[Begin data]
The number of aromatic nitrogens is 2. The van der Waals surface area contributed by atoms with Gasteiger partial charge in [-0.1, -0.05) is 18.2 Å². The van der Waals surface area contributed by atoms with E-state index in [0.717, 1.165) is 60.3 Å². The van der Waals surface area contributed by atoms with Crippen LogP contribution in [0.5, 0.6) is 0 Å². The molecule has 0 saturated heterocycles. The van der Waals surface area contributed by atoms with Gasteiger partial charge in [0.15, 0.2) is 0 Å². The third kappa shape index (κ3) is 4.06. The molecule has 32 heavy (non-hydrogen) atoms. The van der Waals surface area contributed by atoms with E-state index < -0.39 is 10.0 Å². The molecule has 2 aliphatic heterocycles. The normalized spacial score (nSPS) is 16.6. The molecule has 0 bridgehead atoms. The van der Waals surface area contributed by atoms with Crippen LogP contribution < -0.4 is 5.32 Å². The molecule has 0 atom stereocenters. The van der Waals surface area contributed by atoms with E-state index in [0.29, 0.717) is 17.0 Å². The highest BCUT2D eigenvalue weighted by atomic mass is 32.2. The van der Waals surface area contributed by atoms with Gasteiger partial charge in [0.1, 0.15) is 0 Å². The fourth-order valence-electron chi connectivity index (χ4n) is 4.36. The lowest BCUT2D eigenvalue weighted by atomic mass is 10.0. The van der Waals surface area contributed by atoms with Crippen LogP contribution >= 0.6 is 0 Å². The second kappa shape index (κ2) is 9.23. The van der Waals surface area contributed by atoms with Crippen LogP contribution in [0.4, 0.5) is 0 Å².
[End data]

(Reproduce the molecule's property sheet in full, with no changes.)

The number of aromatic nitrogens is 2. The van der Waals surface area contributed by atoms with Gasteiger partial charge in [-0.1, -0.05) is 18.2 Å². The van der Waals surface area contributed by atoms with E-state index in [0.717, 1.165) is 60.3 Å². The van der Waals surface area contributed by atoms with Crippen LogP contribution in [0.5, 0.6) is 0 Å². The molecule has 0 saturated heterocycles. The van der Waals surface area contributed by atoms with Gasteiger partial charge in [0.15, 0.2) is 0 Å². The third kappa shape index (κ3) is 4.06. The molecule has 32 heavy (non-hydrogen) atoms. The van der Waals surface area contributed by atoms with E-state index < -0.39 is 10.0 Å². The molecule has 2 aliphatic heterocycles. The normalized spacial score (nSPS) is 16.6. The molecule has 0 bridgehead atoms. The van der Waals surface area contributed by atoms with Crippen LogP contribution < -0.4 is 5.32 Å². The molecule has 0 atom stereocenters. The van der Waals surface area contributed by atoms with E-state index in [0.29, 0.717) is 17.0 Å². The highest BCUT2D eigenvalue weighted by atomic mass is 32.2. The van der Waals surface area contributed by atoms with Gasteiger partial charge in [0.1, 0.15) is 0 Å². The fourth-order valence-electron chi connectivity index (χ4n) is 4.36. The lowest BCUT2D eigenvalue weighted by atomic mass is 10.0. The van der Waals surface area contributed by atoms with Crippen LogP contribution >= 0.6 is 0 Å². The second kappa shape index (κ2) is 9.23. The van der Waals surface area contributed by atoms with Crippen LogP contribution in [0.4, 0.5) is 0 Å².